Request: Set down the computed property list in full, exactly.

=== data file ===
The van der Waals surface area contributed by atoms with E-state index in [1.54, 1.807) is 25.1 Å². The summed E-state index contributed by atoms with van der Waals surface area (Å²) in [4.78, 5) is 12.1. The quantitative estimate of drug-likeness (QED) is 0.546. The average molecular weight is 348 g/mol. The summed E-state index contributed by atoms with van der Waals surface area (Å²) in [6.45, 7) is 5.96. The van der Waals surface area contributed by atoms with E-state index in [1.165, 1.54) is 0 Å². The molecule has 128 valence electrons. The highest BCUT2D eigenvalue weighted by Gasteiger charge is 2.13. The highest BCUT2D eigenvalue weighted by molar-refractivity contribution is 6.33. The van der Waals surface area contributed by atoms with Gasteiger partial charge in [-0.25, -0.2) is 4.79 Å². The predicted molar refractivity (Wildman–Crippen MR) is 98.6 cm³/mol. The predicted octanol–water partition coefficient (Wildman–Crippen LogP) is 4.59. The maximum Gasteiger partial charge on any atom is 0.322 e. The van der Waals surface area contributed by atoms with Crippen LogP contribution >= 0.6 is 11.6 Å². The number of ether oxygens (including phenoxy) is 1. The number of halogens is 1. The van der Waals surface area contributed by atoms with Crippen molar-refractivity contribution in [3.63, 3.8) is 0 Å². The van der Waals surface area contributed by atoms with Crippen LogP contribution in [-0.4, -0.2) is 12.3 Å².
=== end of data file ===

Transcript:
The van der Waals surface area contributed by atoms with E-state index in [1.54, 1.807) is 25.1 Å². The summed E-state index contributed by atoms with van der Waals surface area (Å²) in [4.78, 5) is 12.1. The quantitative estimate of drug-likeness (QED) is 0.546. The average molecular weight is 348 g/mol. The summed E-state index contributed by atoms with van der Waals surface area (Å²) in [6.45, 7) is 5.96. The van der Waals surface area contributed by atoms with E-state index in [1.165, 1.54) is 0 Å². The molecule has 128 valence electrons. The highest BCUT2D eigenvalue weighted by Gasteiger charge is 2.13. The highest BCUT2D eigenvalue weighted by molar-refractivity contribution is 6.33. The van der Waals surface area contributed by atoms with Gasteiger partial charge in [-0.25, -0.2) is 4.79 Å². The predicted molar refractivity (Wildman–Crippen MR) is 98.6 cm³/mol. The predicted octanol–water partition coefficient (Wildman–Crippen LogP) is 4.59. The maximum Gasteiger partial charge on any atom is 0.322 e. The van der Waals surface area contributed by atoms with Crippen LogP contribution >= 0.6 is 11.6 Å². The number of ether oxygens (including phenoxy) is 1. The number of halogens is 1. The van der Waals surface area contributed by atoms with Crippen molar-refractivity contribution in [3.63, 3.8) is 0 Å². The van der Waals surface area contributed by atoms with Crippen LogP contribution in [-0.4, -0.2) is 12.3 Å².